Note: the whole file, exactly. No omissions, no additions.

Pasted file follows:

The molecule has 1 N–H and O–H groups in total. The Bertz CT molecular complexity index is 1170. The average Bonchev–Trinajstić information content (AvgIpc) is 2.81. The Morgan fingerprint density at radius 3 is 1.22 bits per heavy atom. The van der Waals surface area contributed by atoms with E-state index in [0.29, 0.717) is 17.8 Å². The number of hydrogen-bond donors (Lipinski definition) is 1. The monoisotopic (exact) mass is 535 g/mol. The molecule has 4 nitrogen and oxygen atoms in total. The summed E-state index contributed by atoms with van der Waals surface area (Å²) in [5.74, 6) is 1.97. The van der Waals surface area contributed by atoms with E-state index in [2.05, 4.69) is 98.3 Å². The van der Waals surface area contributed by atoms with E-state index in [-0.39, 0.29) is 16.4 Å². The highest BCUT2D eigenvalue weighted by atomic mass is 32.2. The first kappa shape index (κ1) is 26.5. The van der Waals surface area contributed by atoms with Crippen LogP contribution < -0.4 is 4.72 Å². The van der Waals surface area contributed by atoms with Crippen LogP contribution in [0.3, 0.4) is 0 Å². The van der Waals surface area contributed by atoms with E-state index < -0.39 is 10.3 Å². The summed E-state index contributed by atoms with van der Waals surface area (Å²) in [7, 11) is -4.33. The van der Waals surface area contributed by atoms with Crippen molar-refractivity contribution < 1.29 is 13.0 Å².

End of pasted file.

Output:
The molecule has 1 N–H and O–H groups in total. The Bertz CT molecular complexity index is 1170. The average Bonchev–Trinajstić information content (AvgIpc) is 2.81. The Morgan fingerprint density at radius 3 is 1.22 bits per heavy atom. The van der Waals surface area contributed by atoms with E-state index in [0.29, 0.717) is 17.8 Å². The number of hydrogen-bond donors (Lipinski definition) is 1. The monoisotopic (exact) mass is 535 g/mol. The molecule has 4 nitrogen and oxygen atoms in total. The summed E-state index contributed by atoms with van der Waals surface area (Å²) in [5.74, 6) is 1.97. The van der Waals surface area contributed by atoms with E-state index in [2.05, 4.69) is 98.3 Å². The van der Waals surface area contributed by atoms with E-state index in [-0.39, 0.29) is 16.4 Å². The highest BCUT2D eigenvalue weighted by atomic mass is 32.2. The first kappa shape index (κ1) is 26.5. The van der Waals surface area contributed by atoms with Crippen LogP contribution < -0.4 is 4.72 Å². The van der Waals surface area contributed by atoms with Crippen LogP contribution in [0.3, 0.4) is 0 Å². The van der Waals surface area contributed by atoms with E-state index < -0.39 is 10.3 Å². The summed E-state index contributed by atoms with van der Waals surface area (Å²) in [7, 11) is -4.33. The van der Waals surface area contributed by atoms with Crippen molar-refractivity contribution < 1.29 is 13.0 Å².